The latest big housing development to come to East Lehigh Avenue in Kensington is grappling with an unusual problem.
How do you connect an apartment complex to the surrounding neighborhoods when the project site is dominated by a wall large enough to hide a Tyrannosaurus rex?
“Every single resident I’ve talked with about it [wants to see it gone],” said Amanda Fury, president of the civic group Somerset Neighbors for Better Living, in reference to the 25-foot high, 18-foot thick wall that runs along the southern edge of the property. Once rail infrastructure for Conrail, the wall’s sole practical function today is to provide a canvas for a colorful mural. It runs along 325 feet of the development, separating the project from the street.
“This is such a game-changing moment for that corner,” Fury said. “We believe everyone would benefit from the physical and mental barriers being removed.”
The property at 2157 E. Lehigh Ave., until recently home to Bruce Paul Auto parts, represents one of the most dramatic redevelopment trends in the city. Up and down Lehigh, scrap yards and junk auto lots are turning over to residential developers and now, 2157 too will soon host a four-building apartment complex dubbed The Pumphouse.
The developer behind the project, an outfit called B.S.K.M., wants to build 278 apartments across the mid-rise, brick buildings.
The plan for the lot— from junkyard to high-end apartment complex—is already ambitious. Below five-lane Lehigh Ave., new buildings are rising and population spiking after decades of decline. But on the other side of the de-facto border, communities live within the heart of the city’s opioid epidemic, where open-air drug sales and use are all-too-common features of neighborhood life.
But neighborhood activists want more. They fear the project could wind up as just another missed opportunity. What if the new homes just become another barrier, an unwelcoming, isolated island behind a wall?
“We are concerned that over the long term this wall serves as a physical and psychological barrier not only to the development, but to the Port Richmond neighborhood,” said Matt Ludwig, an officer with the Olde Richmond Community Association. “We are disappointed by the lack of communication the design team has had with the neighborhood and the lack of vision beyond the borders of the development.”
A $1 million tear-down
But how much can a for-profit developer really be expected to do?
B.S.K.M.’s design team argued that they have taken concerns about accessibility seriously at a Tuesday hearing before the city’s Civic Design Review committee. They plan to build a path along the side of the wall, taking a shoulder of the road currently used for parking and transforming it into an eight-foot-wide expanse for pedestrians and a five-foot expanse for bikers.
The plan also calls for expanding the sidewalk on Tulip Street, which runs under a dark and dreary overpass that dissuades all but the heartiest of pedestrians from walking north. B.S.K.M. plans to install lighting both on the wall and under the overpass to make the newly walkable areas safer.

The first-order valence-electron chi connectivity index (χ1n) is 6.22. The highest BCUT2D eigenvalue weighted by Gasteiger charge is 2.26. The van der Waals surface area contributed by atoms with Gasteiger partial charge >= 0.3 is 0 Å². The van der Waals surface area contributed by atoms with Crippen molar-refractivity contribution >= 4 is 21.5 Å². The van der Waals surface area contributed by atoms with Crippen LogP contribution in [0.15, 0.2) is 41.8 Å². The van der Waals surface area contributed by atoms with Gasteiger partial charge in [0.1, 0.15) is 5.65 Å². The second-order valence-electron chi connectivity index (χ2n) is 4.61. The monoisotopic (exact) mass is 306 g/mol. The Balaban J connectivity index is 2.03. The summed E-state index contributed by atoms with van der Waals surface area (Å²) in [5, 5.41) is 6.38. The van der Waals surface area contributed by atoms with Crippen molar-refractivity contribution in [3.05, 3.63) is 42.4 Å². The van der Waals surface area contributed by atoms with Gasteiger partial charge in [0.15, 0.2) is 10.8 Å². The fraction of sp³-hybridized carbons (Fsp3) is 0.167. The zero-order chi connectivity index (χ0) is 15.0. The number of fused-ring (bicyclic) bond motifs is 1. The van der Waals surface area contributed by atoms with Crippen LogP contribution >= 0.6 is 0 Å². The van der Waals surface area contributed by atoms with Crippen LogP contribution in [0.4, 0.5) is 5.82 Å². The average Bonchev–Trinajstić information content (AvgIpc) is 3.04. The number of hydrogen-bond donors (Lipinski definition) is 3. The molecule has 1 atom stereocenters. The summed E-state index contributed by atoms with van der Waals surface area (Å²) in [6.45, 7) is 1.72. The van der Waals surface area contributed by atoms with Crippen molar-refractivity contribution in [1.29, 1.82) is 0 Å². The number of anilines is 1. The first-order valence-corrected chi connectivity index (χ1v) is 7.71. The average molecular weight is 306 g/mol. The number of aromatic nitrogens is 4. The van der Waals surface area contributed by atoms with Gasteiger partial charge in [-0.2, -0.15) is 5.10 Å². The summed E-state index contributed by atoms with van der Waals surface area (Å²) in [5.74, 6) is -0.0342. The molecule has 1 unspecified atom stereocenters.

In response to criticisms at a previous CDR meeting, the developer expanded the lobbies of the four buildings and de-emphasized parking to make them more friendly to pedestrians.
Some in the neighborhood wanted the developer to set aside space along the rear of the project for a future bike trail connecting the Delaware River Trail to the future American Avenue greenway along Lehigh. B.S.K.M. instead has proposed a staircase and elevator inside the apartment towers to allow for another trail on top of the wall. The developer has also committed to restoring the mural that covers its south-facing facade, responding to some in the neighborhood who have called for the art piece’s preservation.
But the developer won’t be addressing the community’s biggest ask: to remove the wall completely.
“The development team at this point has taken ownership of the wall and the elevated rail with no intention of removing it,” architect Chris Class of DesignBlendz said in a presentation to the Civic Design Review Board.
B.S.K.M hired a structural engineer to analyze the wall’s durability and to give an estimate of how much it would cost to remove it. After determining that they could legally tear down the wall —and the mural that covers its south-facing facade — they found that the wall is structurally sound and that razing it would cost well over $1 million.
B.S.K.M. and its lawyer, Rachael Pritzker, declined requests for comment.
Fury believes that whatever the developer decides, its impacts will extend far beyond the project site.
“Everyone recognizes that these projects represent a really big opportunity to change the neighborhood for the next several decades,” said Fury.
“A big opportunity to change the neighborhood”
The community groups still have some leverage. The Pumphouse just completed its Civic Design Review process. Now the project moves to the city’s Zoning Board of Adjustment with requests for three variances.
Public meetings are required before CDR and ZBA hearings, and with the ZBA, the support of neighborhood groups can help secure variances. The 2157 parcel is zoned for industrial commercial mixed-use, which means its needs zoning relief for any housing to be built at all.
The project will appear before the zoning board in September. It remains to be seen where the neighborhood groups will come down on it.
Fury will be there.
“I see our role as ensuring the development that comes to our neighborhood can be an asset in as many ways for as many neighbors as possible,” she said.